Beta myosin heavy chain and myosin binding protein C gene double mutation in hypertrophic cardiomyopathy with a malignant phenotype
█ Case report
Nagy Viktória1, Pálinkás Attila2, Tringer Annamária1, Lidia Hategan1, Csányi Beáta1, Pálinkás Eszter1, Borbás János1, Hegedűs Zoltán3,4, Nagy István5,6, Sepp Róbert1
1Szegedi Tudományegyetem, II. sz. Belgyógyászati Klinika és Kardiológiai Központ, Szeged
2Erzsébet Kórház, Hódmezővásárhely
3Biofizikai Intézet, Szegedi Biológiai Központ, Szeged
4Pécsi Tudományegyetem, Biokémiai és Orvosi Kémiai Intézet, Pécs
5Biokémiai Intézet, Szegedi Biológiai Központ, Szeged
6Seqomics Biotechnológiai Kft., Mórahalom
Background: Hypertrophic cardiomyopathy (HCM) is a primary disease of the myocardium, caused by mutations in sarcomeric genes. Patients may carry more than one causative mutation, which leads to more severe disease.
Patients and methods: We report the results of genetic analysis of a family where both parents suffered from HCM. The mother was diagnosed having HCM at the age of 12, characterized by typical asymmetric hypertrophy (septal thickness: 21 mm). Although risk stratification didn’t indicate high risk for sudden cardiac death, she died suddenly at the age of 32. The father’s illness became known at age of 37 in the form of non-obstructive HCM with septal hypertrophy of 22 mm. HCM in of one of their sons was known since the age of 2, as non-obstructive HCM with a septal thickness of 22 mm, with diastolic dysfunction. He died of progressive biventricular heart failure when he was 13. Genetic analysis was performed in the family with targeted resequencing of 103 known causative cardiomyopathy genes.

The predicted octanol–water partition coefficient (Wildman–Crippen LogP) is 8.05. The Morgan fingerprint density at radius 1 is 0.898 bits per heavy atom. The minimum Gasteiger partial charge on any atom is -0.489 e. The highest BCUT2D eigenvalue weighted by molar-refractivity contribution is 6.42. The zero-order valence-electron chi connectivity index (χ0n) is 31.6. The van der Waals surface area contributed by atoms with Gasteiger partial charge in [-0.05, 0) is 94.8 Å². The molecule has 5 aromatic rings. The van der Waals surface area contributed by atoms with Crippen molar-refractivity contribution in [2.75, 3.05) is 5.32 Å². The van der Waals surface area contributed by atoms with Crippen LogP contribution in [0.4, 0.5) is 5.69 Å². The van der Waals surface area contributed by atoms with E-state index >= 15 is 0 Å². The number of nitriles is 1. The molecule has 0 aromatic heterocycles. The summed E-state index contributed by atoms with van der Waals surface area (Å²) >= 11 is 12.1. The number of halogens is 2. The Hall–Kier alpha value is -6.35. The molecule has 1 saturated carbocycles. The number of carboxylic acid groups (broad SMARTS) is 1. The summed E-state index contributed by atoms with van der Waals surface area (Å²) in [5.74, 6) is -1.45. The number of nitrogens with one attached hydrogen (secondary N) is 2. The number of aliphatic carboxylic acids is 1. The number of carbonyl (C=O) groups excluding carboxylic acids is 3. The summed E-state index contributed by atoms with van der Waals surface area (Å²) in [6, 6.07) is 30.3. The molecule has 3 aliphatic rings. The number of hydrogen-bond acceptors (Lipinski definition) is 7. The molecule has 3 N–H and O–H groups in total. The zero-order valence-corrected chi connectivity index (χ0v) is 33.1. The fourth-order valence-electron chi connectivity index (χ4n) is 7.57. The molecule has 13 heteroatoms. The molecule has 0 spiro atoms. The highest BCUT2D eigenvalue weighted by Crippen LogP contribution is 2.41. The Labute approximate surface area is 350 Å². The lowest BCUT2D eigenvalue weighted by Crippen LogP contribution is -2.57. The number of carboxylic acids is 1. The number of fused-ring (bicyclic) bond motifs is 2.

Results: Genetic analysis revealed two causative sarcomeric gene mutations in the family. One of them affected the beta myosin heavy chain gene (MYH7 p.Arg719Gln) while the other affected the myosin binding protein C gene (MYBPC3 p.Ser593ProfsTer11). The mother carried the MYH7 p.Arg719Gln mutation the father carried the MYBPC3 p.Ser593ProfsTer11 mutation, while their son, affected by the most severe form of the disease, carried both of the mutations.
Conclusion: Double mutation affecting the two most important sarcomeric genes is the most likely explanation for the malignant disease in the son, characterized by progressive disease and early death.